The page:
FOM: Response to adverse comment on the Arche project

William Tait wwtx at
Thu Mar 15 11:41:31 EST 2001

Neil Tennant (3/14/01) wrote

>  (An axiom of infinity usually states only that a countable
>infinity exists, and it is left to the powerset axiom to "blow it up" to
>get even higher infinities, via Cantor's Theorem.)

I have just an historical (and non-critical) remark: Cantor 
introduced the transfinite numbers and the alephs in his *Grundlagen* 
in 1883 (actually in 1882 in a letter to Dedekind). The step here 
from one power (of M) to the next (of Omega(M)) is obtained by the 

If X is a subset of Omega(M) of power <= M,then S(X) \in Omega(M)

where S(M) is the least number < every element of X. (The ordering is 
defined inductively in the obvious way.)

It was in 1890/1 that he showed that a hierarchy of powers could also 
be obtained by iterating the operation of passing from a set M to the 
set of 2-valued functions on M, So historically, it was the operation 
from M to Omega(M), not to powerset(M), that first generated 
uncountable infinities.

>Hume's Principle immediately implies---very ambitiously---that for every
>property (or open sentence) F(x) there exists *the number of Fs*, denoted
>(say) by #xF(x). The axiom of infinity is hardly being *disguised*
>here---rather, it is being shouted from the rooftops, for all to hear.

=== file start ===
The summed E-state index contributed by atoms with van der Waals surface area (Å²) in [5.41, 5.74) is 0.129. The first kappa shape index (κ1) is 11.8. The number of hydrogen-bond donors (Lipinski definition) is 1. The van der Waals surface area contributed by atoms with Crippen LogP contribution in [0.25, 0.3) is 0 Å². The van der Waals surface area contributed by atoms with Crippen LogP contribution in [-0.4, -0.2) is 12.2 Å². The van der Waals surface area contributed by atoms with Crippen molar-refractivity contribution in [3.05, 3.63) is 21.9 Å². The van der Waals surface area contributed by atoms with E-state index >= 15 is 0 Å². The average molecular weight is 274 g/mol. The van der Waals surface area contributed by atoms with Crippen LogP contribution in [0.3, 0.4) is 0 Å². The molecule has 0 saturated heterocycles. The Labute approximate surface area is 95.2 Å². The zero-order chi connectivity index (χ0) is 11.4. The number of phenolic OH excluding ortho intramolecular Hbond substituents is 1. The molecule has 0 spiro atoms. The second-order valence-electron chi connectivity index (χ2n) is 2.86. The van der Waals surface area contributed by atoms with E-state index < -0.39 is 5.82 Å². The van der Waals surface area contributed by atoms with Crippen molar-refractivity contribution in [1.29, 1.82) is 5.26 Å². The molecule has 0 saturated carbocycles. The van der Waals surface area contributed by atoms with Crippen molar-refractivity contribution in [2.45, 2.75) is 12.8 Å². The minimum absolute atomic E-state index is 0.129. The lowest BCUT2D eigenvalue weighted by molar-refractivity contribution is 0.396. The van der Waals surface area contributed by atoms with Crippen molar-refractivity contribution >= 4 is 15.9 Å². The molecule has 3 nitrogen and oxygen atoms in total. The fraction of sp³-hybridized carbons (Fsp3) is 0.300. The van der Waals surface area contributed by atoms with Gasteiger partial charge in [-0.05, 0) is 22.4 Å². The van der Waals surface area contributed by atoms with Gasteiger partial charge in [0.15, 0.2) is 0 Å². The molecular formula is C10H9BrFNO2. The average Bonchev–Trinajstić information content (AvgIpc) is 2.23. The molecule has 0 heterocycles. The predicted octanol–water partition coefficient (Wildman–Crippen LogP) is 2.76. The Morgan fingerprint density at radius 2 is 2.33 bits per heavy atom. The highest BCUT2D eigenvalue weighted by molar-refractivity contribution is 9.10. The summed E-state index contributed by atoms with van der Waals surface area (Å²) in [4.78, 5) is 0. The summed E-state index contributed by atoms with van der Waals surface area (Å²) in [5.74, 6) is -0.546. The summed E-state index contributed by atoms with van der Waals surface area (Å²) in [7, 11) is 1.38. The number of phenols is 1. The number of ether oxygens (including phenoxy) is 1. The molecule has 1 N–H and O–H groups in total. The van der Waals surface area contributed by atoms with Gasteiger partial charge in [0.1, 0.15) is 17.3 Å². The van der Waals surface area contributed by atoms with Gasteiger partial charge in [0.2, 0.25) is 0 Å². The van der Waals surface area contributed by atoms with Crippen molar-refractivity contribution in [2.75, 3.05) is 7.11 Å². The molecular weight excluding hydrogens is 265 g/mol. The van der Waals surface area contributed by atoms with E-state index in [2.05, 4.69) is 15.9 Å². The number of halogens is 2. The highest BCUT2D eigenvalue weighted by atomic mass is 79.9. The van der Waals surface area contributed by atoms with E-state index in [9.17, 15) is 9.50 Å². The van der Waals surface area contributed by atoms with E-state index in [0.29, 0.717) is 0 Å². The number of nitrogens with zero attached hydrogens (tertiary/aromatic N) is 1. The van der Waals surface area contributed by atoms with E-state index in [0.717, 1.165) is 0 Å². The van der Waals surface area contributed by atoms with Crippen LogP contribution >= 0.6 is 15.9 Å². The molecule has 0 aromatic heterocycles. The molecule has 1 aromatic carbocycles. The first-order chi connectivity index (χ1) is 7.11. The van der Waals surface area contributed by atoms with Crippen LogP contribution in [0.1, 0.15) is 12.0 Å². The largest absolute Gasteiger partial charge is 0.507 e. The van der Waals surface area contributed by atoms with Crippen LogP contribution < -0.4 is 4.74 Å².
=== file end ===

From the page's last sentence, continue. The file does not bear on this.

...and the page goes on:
Another historical remark, which *is* critical: Hume did not believe 
that there are infinite sets, nor did anyone else who formulated the 
criterion of equipollence for `having the same cardinal number' prior 
to Cantor. Bolzano, who did believe that there are infinite sets, 
rejected that criterion because of the `paradox' of infinite sets 
equipollent to proper subsets. It was CANTOR who took that bull by 
the horns and understood that there was no paradox. Notice that Frege 
accepted the criterion for arbitrary,including INFINITE, sets. Only 
after defining the notion of cardinal number in general did he define 
the subclass of finite cardinals. So Frege owed his definition, not 
to Hume or any of the other earlier people he mentioned, but to 
Cantor. Frege did not like to pay his debts; but I think that it is 
about time that we started paying them for him. A good way to start 
would be  dropping the expression ``Hume's Principle''.

With apologies to those (many) who have heard my complaint (many 
times expressed) before, and with best wishes to all,

Bill Tait

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